Obama lifts arms ban on Vietnam

In a move calculated to respond to China's military build-up in the region, President Obama announced that the U.S. is lifting its decades-old ban on the sale of lethal arms to Vietnam.

The lifting of the embargo will be seen by China as an escalation of tensions in the region, although Washington denies that the move is aimed at Beijing.

The president is in Vietnam ahead of the G-7 Summit in Japan.


The move came during President Barack Obama's first visit to Hanoi, which his welcoming hosts described as the arrival of a warm spring and a new chapter in relations between two countries that were at war four decades ago.

Obama, the third U.S. president to visit Vietnam since diplomatic relations were restored in 1995, has made a strategic 'rebalance' toward Asia a centerpiece of his foreign policy.

Vietnam, a neighbor of China, is a key part of that strategy amid worries about Beijing's assertiveness and sovereignty claims in the South China Sea.

The decision to lift the arms trade ban, which followed intense debate within the Obama administration, suggested that such concerns outweighed arguments that Vietnam had not done enough to improve its human rights record and that Washington would lose leverage for reforms.

Obama told a joint news conference with Vietnamese President Tran Dai Quang that disputes in the South China Sea should be resolved peacefully and not by whoever "throws their weight around". But he insisted the arms embargo move was not linked to China.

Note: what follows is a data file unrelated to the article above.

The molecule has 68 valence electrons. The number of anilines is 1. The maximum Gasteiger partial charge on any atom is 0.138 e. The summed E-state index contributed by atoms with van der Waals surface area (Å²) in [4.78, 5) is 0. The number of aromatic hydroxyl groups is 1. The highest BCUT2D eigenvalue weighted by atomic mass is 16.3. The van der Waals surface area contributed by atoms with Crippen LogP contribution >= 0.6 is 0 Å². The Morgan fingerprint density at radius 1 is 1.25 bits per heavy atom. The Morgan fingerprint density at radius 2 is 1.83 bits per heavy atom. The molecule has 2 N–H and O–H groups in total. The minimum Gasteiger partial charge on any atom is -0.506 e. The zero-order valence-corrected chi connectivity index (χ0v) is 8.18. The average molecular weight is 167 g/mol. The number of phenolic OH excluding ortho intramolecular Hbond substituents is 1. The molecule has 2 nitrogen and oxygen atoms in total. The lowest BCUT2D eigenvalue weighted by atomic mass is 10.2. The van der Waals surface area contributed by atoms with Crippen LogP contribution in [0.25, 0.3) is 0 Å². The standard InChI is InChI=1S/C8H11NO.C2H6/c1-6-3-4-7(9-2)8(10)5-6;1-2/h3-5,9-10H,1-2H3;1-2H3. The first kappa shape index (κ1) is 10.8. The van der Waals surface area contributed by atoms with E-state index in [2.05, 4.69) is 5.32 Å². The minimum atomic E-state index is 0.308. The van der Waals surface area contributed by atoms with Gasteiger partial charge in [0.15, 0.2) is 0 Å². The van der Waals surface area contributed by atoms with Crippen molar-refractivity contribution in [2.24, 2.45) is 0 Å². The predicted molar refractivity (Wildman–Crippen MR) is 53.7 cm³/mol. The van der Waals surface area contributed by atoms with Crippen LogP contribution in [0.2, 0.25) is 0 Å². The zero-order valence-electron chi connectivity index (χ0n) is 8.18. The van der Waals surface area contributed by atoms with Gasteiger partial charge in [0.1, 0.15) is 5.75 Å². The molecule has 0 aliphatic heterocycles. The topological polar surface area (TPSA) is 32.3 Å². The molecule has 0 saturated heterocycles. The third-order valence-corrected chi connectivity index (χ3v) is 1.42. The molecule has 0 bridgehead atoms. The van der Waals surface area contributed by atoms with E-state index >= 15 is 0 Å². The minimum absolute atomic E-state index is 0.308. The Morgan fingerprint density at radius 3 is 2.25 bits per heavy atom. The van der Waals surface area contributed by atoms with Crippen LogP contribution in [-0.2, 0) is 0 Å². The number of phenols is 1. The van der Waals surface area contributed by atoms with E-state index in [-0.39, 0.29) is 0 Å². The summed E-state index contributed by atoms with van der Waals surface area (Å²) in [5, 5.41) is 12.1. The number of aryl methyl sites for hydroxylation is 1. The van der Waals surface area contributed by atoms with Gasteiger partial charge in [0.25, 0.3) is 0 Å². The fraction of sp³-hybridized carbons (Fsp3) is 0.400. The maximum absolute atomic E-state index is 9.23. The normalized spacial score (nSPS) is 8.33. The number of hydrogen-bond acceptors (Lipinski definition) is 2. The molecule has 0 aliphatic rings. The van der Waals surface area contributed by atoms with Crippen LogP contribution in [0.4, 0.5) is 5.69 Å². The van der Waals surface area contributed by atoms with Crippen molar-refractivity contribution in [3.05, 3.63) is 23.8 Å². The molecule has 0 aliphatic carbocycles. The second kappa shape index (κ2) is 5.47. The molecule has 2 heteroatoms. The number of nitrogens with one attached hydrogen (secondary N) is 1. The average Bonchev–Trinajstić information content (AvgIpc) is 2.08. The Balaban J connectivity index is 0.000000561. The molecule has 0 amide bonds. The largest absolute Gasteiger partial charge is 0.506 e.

"The decision to lift the ban was not based on China or any other considerations. It was based on our desire to complete what has been a lengthy process of moving towards normalization with Vietnam," he said. He later added that his visit to a former foe showed "hearts can change and peace is possible".

The sale of arms, Obama said, would depend on Vietnam's human rights commitments, which would be made on a case-by-case basis.

Expect more of these bilateral security arrangements with other countries in the region, including the Philippines, whose fishing fleet has been contininously harassed by the Chinese navy.  China's provocative actions in building an island and militarizing it have alarmed the administration, and China's aggressive posture has sent tensions in the region skyrocketing.

War in the South China Sea?  China may feel forced to respond to the U.S. lifting the Vietnam arms embargo.  This sort of tit-for-tat diplomacy has been known to get out of hand, with war being an unintended outcome.  But none of the nations involved – including the U.S. and China – wants war, so the hope that cooler heads will prevail seems reasonable.

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